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Last updated: February 17. 2013 8:53AM - 40 Views

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A PAIR OF plastic, "bloody" hands and two posters might not sound like the makings of a major public demonstration, but they did the job masterfully Monday – Columbus Day – on Wilkes-Barre's Public Square.


Someone – or perhaps several individuals – surreptitiously placed the items on and near a Columbus statue, making it clear they don't consider the 15th century explorer a brave colonizer but rather a brutal invader. The signs, one of which used the term "genocide," urged people to stop celebrating the early October holiday.


Agree or disagree with the perspective, it sure seemed to us like classic free speech.


The objector(s) made a point powerfully, plainly and without tying up traffic or otherwise presenting a threat to public safety. No one took a sledgehammer to the stone monument. Nor, as happened to a Columbus statue this week in Hazleton, was it defaced with spray paint.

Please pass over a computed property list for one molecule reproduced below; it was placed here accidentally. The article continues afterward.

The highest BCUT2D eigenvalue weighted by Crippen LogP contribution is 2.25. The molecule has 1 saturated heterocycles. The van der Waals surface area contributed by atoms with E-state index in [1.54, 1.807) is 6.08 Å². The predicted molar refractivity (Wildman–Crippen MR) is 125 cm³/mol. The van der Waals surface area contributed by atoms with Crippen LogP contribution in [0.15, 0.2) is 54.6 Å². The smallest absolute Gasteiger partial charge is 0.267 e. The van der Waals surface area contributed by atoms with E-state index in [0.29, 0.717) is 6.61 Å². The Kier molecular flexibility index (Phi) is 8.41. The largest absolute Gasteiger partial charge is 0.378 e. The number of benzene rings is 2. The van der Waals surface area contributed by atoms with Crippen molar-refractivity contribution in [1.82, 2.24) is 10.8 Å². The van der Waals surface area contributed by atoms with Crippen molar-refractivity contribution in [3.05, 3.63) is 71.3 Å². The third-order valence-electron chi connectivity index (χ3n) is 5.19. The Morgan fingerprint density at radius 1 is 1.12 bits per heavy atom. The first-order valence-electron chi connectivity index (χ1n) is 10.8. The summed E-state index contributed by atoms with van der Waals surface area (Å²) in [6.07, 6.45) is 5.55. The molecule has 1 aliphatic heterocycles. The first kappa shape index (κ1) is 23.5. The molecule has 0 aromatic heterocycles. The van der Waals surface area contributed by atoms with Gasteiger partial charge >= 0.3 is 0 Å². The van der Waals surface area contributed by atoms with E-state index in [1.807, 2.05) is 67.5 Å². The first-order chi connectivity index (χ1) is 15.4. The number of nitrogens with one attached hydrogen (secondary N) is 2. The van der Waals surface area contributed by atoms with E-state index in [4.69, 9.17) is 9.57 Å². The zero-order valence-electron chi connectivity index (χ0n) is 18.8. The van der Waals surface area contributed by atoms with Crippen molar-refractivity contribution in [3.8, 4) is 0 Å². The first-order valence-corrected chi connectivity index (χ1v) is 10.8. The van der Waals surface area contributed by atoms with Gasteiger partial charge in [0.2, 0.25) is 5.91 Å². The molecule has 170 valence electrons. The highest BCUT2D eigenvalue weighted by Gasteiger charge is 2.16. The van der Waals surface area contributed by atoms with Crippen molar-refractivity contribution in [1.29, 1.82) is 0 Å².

At worst, the Wilkes-Barre perpetrator(s) were guilty of littering.


Pathetically, the city issued a statement in response to the prank that read, in part, "Debating our common history and the role of certain individuals within that grand narrative should be discussed in classrooms, in community meetings or in households."


In households?


Whatever happened to debating public issues in, you know, public? Isn't a town square the perfect spot, under First Amendment protections, for people to have their voices heard and to raise matters they deem important?


Too often, it seems, the knee-jerk reaction among government officials today is to try to sanitize and compartmentalize any dissent – squeeze it into "proper" times and places – preferably out of view.


That's bunk.


Americans historically have embraced, and should continue to embrace, the civic tools that allow for constructive change: public debate, demonstration, even civil disobedience. Particularly in Wilkes-Barre, where people attuned to current events have many reasons to be dissatisfied, no one should mistakenly believe they can't use a public space to speak up, spout off or otherwise make a statement – no matter how silly or how serious.


The Constitution, after all, takes no holiday.




Whatever


happened to


debating public issues in, you know, public?




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